4See Michael A. Olivas, Higher Education Admission and the Search for One Important Thing, 21 U. ARK. LITTLE ROCK L. REV. 993, 995 (1999) (“[A]dmission committees overwhelmingly rely upon previous cumulative GPAs and standardized test
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to predict success in law school and increase minimum levels for qualification to improve school rankings.5
Lawyers have a duty to ensure fair and just legal processes and to protect the rights of all people, regardless of race, religion, nationality, or gender.6By the same token, law schools, the initial gatekeepers of those entering the profession 7 and the educators of future lawyers, have a similar
scores to make their admissions decisions.”). These numerical criteria include Undergraduate Grade Point Averages (UGPA) and Law School Admission Test (LSAT) scores. Id. at 994.
5Id. at 996 (“Admissions committees use UGPAs and standardized test scores in order to predict how students will do in the first-year of study.”). Most law schools use a formula to compute an admission index; they weigh the LSAT between 55%–65% in the formula. Id. at 1003 n.32. “Despite any shortcomings in testing the abilities of a variety of test-takers and types of learners, the LSAT weighs heavily in the law school admissions process. LSAT scores are a large component of law school rankings; thus, they have a great impact on law school admissions decisions.” Jennifer Jolly-Ryan, The Fable of the Timed and Flagged LSAT: Do Law School Admissions Committees Want the Tortoise or the Hare?, 38 CUMB. L. REV. 33, 35–36, (2007). See also Phoebe A. Haddon & Deborah W. Post, Misuse and Abuse of the LSAT: Making the Case for Alternative Evaluative Efforts and a Redefinition of Merit, 80 ST. JOHN’S L. REV. 41, 67 (2006) (noting that some law schools have raised the indicators used by U.S. News & World Report, such as median LSAT score, to increase their rankings).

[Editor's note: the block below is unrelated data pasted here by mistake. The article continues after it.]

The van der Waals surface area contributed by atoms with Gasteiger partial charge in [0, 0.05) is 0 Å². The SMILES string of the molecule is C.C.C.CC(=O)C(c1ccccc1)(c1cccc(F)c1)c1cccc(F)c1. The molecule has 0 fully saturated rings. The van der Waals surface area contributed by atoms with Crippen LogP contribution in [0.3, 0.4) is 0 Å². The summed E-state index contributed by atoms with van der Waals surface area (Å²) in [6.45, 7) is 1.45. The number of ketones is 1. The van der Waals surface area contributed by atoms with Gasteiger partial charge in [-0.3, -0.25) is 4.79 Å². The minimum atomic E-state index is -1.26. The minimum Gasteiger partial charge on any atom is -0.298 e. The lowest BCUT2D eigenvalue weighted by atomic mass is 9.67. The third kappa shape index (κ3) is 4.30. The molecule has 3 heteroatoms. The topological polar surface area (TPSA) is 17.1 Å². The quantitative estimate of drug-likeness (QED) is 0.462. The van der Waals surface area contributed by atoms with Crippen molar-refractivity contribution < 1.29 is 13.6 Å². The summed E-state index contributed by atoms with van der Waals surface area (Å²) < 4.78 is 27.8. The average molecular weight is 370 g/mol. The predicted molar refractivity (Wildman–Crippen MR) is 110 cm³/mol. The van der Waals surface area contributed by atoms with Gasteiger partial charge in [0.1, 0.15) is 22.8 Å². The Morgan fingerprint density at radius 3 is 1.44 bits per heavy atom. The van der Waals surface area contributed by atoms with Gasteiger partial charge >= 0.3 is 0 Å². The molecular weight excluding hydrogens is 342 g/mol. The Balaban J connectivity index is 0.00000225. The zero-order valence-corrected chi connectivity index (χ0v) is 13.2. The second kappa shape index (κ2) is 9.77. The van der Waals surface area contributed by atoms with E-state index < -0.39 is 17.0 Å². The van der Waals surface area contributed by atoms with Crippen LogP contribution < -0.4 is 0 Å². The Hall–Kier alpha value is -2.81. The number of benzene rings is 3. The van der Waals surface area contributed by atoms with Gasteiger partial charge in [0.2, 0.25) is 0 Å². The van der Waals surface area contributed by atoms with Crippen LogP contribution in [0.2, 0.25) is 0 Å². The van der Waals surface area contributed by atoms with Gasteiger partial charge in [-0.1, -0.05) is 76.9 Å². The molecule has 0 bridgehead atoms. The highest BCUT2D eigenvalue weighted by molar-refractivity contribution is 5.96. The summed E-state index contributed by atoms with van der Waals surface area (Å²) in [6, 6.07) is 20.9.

6See generally Preamble: A Lawyer’s Responsibilities, AM. BAR ASS’N, http://www. americanbar.org/groups/professional_responsibility/publications/model_rules_of_professio nal_conduct/model_rules_of_professional_conduct_preamble_scope.html (last visited Nov. 10, 2011). Some argue that discriminatory hiring practices undermine the administration of justice and may violate the ABA Model Rules of Professional Conduct and the Model Code of Professional Responsibility. See, e.g., Akshat Tewary, Legal Ethics as a Means to Address the Problem of Elite Law Firm Non-Diversity, 12 ASIAN L.J. 1, 29–31 (2005).